Pumpkins, Pumpkins Everywhere
Pumpkins out on the lawn, set up next to fall mums and corn stalks, on steps, porches and along railings is one of those sure signs that October is here! Fall is my favorite season in New England and nothing makes it better than some pumpkins – for decoration or for eating! Who knew that this squash would become such an icon in America? Thought to have originated in America, the pumpkin has been eaten as a winter squash since colonial times. They were much smaller, more the size if a pie pumpkin and used primarily for cooking.
The tradition of the Jack O’Lantern or carved pumpkin began not in America but over in Ireland. The history began, like many do, with a folktale. This one was about a man named Stingy Jack who was a cheapskate that tricked the Devil several times. When Jack finally died, God didn’t want him and the Devil didn’t either so the Devil cast him back to the mortals with only a lump of burning coal to light his way in the dark. Jack put the piece of coal inside a carved-out turnip and has been wandering ever since. Country folk would hollow out turnips, potatoes, beets and other hard vegetables and place a light inside and put their “lantern” in their windows to frighten away Jack and any other evil spirits from their homes. The tradition crossed generations and cultures and eventually found its way to America where emigrants discovered the pumpkin which was the perfect vessel for their Jack O’Lantern and eventually the tradition became an integral part of our fall and Halloween culture.
Growing up, it was always two triangles for the eyes, a small triangle for the nose and then some crazy triangle cuts for the grinning mouth. Walking the isles of any Halloween store you can find hundreds of patters, cutters, scoops (we used a kitchen spoon) and other tools created to make bigger and better pumpkin carvings. While my own carving has become a bit more than the traditional faces, there are also so many neat and fun pumpkin decorating ideas out there today.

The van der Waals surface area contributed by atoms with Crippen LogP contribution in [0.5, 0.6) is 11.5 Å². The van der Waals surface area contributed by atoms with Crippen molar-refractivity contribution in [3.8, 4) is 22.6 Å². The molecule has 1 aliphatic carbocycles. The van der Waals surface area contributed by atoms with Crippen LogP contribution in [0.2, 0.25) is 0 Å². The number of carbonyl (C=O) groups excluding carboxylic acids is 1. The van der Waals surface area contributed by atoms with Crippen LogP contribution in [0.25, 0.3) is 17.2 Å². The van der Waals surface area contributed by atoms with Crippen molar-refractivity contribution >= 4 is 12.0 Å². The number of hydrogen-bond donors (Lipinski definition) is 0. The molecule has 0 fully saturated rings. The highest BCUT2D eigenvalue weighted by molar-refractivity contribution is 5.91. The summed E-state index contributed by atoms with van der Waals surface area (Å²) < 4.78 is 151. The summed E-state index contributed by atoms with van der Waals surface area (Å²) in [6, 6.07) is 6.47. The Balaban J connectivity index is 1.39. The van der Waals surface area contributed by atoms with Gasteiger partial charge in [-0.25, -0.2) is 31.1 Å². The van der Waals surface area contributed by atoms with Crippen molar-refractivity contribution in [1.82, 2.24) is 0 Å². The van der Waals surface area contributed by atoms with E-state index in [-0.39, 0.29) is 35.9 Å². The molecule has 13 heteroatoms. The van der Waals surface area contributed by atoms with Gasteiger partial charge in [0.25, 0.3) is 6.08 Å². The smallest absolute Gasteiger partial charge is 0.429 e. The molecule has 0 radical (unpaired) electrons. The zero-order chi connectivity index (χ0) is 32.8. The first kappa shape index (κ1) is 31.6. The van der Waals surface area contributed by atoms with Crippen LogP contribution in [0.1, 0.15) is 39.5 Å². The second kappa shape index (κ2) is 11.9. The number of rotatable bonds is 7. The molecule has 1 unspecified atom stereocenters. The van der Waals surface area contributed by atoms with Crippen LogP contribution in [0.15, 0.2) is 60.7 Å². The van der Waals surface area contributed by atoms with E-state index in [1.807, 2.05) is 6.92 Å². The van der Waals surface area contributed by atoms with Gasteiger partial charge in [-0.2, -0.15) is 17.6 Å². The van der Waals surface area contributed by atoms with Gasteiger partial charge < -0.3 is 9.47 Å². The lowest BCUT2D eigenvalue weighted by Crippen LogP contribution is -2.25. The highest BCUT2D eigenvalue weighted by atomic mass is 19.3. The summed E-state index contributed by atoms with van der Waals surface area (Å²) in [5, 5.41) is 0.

I still enjoy the traditional look but this year have branched out a bit! Since we are by the ocean in Maine I was challenged by a friend to paint a beach themed pumpkin for our porch. Here it is!
Don’t waste those seeds you scooped out. Roast pumpkin seeds they are a delicious snack, especially with a little kick added to them with my Whiskey Pumpkin Seed Recipe!
The next best thing about all those pumpkins around? That means time to cook with pumpkin! Yup, those aren’t just for decorating! We love cooking with pumpkin and it does have some good nutrition for you including being high in vitamin A and C and is a good source of fiber, along with loads of other reasons you should include more pumpkin in your diet. I should eat more pumpkin but for some reason never think to until it starts getting chilly and the leaves start turning color. It just seems to be a fall food for me! Of course it also makes a great dessert ingredient like in my easy pumpkin cheesecake recipe but can also be a lovely savory ingredient. Try it in my pumpkin and smoked Gouda soup or my whole wheat pumpkin bread recipe for some good ideas on how to add pumpkin to the dinner table!
There are so many ways to enjoy pumpkins in the fall and at Halloween. Almost too many to choose from! I don’t care what part of the country I am in, the sight of pumpkins in someone’s yard or on their porch just makes me smile.
Just a cute Halloween quote to share with you that I have heard since I was little: “when black cats prowl and pumpkins gleam may luck be yours on Halloween!”
Tags: carving pumpkins, cooking pumpkin seeds, cooking with pumpkin, decorating, easy pumpkin cheesecake, fall weather, halloween, Halloween decorations, Jack O'Lantern, pumpkin, pumpkin bread, pumpkin cheesecake, pumpkin decorations, pumpkin seeds, pumpkin soup, pumpkins, whiskey pumpkin seeds
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